One of the most common questions regarding obtaining a patent in the United States concerns which parties are allowed to do so. While the question’s answer may seem rather simple, there are several conditions that should be noted by anyone who has an invention that they want protected.

Who Can File for a Patent in the United States?

The simple answer to this question is that almost anyone can file for a patent if he or she has formulated an invention that has not yet been protected by the US Patent and Trademark Office (USPTO).

The Individual

Many inventions are formulated by one person who has an idea come to him or her in many different ways. Generally speaking, that person can file for a patent if that idea meets the criteria required by law. The only consideration in this situation is that the inventor must sign a statement that attests to the fact that he or she is not aware of any other patented product that could conflict with the current idea. As you can see, having professionals by your side, such as InventHelp patent invention agency, would be advisable.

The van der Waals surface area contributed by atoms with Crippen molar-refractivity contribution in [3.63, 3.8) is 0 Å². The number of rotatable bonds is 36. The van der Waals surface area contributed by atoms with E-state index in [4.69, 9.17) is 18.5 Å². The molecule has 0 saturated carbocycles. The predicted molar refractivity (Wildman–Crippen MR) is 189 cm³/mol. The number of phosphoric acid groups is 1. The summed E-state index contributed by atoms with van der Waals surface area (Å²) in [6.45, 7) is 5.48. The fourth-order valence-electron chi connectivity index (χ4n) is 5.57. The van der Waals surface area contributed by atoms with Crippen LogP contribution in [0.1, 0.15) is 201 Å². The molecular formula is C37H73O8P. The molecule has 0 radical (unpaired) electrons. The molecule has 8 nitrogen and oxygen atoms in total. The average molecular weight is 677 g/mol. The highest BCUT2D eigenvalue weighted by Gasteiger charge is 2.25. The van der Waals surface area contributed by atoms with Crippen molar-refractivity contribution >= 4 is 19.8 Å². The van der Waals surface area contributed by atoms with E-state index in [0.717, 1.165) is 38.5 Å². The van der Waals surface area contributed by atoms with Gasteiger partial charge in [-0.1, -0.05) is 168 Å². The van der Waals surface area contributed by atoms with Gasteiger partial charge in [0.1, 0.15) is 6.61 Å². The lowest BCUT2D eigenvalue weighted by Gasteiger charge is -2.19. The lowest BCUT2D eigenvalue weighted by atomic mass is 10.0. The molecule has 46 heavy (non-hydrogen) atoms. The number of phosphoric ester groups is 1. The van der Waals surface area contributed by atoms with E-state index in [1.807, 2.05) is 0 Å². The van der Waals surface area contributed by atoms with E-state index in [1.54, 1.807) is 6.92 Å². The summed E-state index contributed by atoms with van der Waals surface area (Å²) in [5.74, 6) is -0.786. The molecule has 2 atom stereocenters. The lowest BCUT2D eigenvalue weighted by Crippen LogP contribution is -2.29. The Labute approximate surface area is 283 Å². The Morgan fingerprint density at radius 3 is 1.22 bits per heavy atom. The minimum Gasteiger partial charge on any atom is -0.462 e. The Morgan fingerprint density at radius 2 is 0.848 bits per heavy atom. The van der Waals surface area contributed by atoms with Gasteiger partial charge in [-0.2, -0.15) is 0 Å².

The Employee

Many inventions are discovered in the course of employment, and when this occurs, a few basic questions must be answered. First, if the invention is in any way related to the employment situation, it’s likely that the invention will be the property of the employer. The reasoning is simple – if the employer is paying the employee for this sort of work, the employer should reap the benefits of the innovations that result.

However, if the invention has nothing to do with the usual course of employment or the invention is formulated in a setting that’s separate from his or her occupation, the question becomes more complicated. In many instances, the individual will own the intellectual property rights as opposed to the employer, but the ultimate answer will depend on the facts of the situation.

There are many people who can file for a patent, and these include an individual, an employee whose invention does not come in the scope of work and is not owned by the employer, and competing patent applications are usually decided on a first to file basis. Foreign citizens can file for a patent in the United States and an American citizen can file from abroad if he or she works with an official diplomat, but in order to get all the answers you need, contact the InventHelp patent attorney at InventHelp offices today to schedule an initial consultation.